Ted Ralphs Ted Ralphs
Industrial Systems and Engineering
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Dr. Ralphs' research focuses mainly on various aspects of mixed-integer linear programming. He maintains a balance between theory, computation, and application, with an aim of bridging the gap between theory and practice. Projects explore theoretical and computational aspects and analysis of mixed-integer linear programs, including the implementation of parallel algorithms and the use of high-performance computing platforms. Dr. Ralphs tackles parallel processing challenges by writing "scalable" algorithms that determine how to move data around so each processor is always doing something useful to contribute to the overall computation.

Dr. Ralphs is a co-founder and co-director of the Computational Optimization Research at Lehigh (COR@L) Laboratory and chairs Lehigh's High-Performance Computing Steering Committee. Courses taught by Dr. Ralphs include an introduction to mathematical programming, integer programming, nonlinear programming, and algorithms in systems engineering.

Eugenio Schuster Eugenio Schuster
Mechanical Engineering and Mechanics
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Prof. Eugenio Schuster leads Lehigh University’s Laboratory for Control of Complex Physical Systems. He is an expert in control theory with emphasis on nonlinear and saturated control; distributed parameter control; system modeling and identification; fault detection and isolation; industrial automation. Current efforts focus on the application of advanced control techniques to complex energy systems, such as nuclear fusion reactors (control of plasmas and magnetohydrodynamic flows), coal-based power plants, and residential heating/cooling systems. He is particularly interested in dynamic control problems associated with the integration into the grid of distributed power sources, particularly those based on renewable resources (hydro, wind, solar, biomass, etc.), as well as in real-time, fault-tolerant optimization of energy generation and utilization. Prof. Schuster is currently serving as Chair of the IEEE Technical Committee on Power Generation and Control. The research work within his laboratory has been supported by the National Science Foundation (NSF), the U.S. Department of Energy (DOE), the Commonwealth of Pennsylvania's Department of Community and Economic Development through the Pennsylvania Infrastructure Technology Alliance (PITA), the New York State Energy Research and Development Authority (NYSERDA), and private companies.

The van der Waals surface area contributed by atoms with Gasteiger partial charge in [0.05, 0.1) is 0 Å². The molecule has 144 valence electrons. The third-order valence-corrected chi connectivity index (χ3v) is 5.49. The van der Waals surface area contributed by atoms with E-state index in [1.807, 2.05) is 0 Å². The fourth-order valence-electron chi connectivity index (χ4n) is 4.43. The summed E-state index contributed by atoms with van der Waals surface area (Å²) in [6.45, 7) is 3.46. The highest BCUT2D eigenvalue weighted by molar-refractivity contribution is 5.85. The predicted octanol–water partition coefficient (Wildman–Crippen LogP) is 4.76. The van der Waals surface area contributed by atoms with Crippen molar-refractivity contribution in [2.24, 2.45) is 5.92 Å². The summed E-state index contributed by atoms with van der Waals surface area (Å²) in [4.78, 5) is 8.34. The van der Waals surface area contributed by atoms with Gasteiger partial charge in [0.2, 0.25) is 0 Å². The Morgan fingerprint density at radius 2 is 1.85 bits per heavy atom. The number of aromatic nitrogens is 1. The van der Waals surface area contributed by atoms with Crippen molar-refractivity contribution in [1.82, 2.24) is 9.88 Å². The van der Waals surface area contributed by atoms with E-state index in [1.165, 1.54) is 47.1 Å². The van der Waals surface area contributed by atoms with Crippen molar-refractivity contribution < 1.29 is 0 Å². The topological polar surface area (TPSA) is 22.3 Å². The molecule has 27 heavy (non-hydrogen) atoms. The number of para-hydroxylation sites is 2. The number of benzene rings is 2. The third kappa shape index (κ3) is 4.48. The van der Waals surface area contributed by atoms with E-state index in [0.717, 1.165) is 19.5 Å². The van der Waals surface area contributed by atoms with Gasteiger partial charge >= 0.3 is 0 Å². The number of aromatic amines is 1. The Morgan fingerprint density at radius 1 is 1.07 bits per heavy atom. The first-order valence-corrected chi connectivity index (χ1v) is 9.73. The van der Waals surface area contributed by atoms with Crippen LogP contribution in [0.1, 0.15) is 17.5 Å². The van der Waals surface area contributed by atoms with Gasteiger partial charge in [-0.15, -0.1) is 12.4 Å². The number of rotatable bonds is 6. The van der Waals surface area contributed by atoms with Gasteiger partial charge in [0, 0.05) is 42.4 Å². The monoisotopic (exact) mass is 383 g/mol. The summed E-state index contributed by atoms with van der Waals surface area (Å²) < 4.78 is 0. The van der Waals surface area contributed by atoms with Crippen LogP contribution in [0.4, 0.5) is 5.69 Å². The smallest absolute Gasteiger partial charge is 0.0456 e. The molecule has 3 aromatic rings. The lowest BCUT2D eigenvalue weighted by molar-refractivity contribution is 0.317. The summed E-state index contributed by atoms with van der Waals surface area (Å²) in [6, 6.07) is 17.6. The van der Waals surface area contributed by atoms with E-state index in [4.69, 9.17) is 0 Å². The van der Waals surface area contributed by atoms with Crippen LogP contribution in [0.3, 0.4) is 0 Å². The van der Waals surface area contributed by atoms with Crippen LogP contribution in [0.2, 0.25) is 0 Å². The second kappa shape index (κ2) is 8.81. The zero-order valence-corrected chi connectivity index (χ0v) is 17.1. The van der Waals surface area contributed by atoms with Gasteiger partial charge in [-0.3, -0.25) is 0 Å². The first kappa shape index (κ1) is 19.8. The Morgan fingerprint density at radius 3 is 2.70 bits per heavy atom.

Larry Snyder Larry Snyder
Industrial and Systems Engineering
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Larry Snyder's research uses tools from operations research (OR) to address a variety of optimization problems related to smart grids. His research group is developing optimization models and algorithms for dispatch and scheduling problems within the grid (both for service providers and for consumers) in order to design or react to demand-response programs, pricing structures, and other pricing signals that service providers use to shape load profiles. Another avenue of research involves location and dispatch of electricity storage devices (e.g., batteries) in the grid in order to level both the supply and the demand of electricity. Dr. Snyder’s smart grid research draws on his research expertise in mathematical models for supply chain management. His research on stochastic facility location and multi-echelon inventory optimization problems finds natural analogies in network design and storage optimization problems in smart grids.

Parv Venkitasubramaniam Parv Venkitasubramaniam
Electrical and Computer Engineering
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Parv's research interests are in the areas of network security and privacy. His research group uses tools from information theory and signal processing to analytically study the relationships among privacy and performance that arise in smart electrical grid systems. Significant information about consumers' daily activities is required to fully realize the benefits of smart metering and demand response systems, and this could be construed by consumers as a violation of their privacy. By developing quantitative measures for privacy in these contexts and applying tools from statistical signal processing and stochastic control, Parv's group studies the trade-offs between achievable privacy and quality of service metrics such as user fairness, cost benefits and efficiency.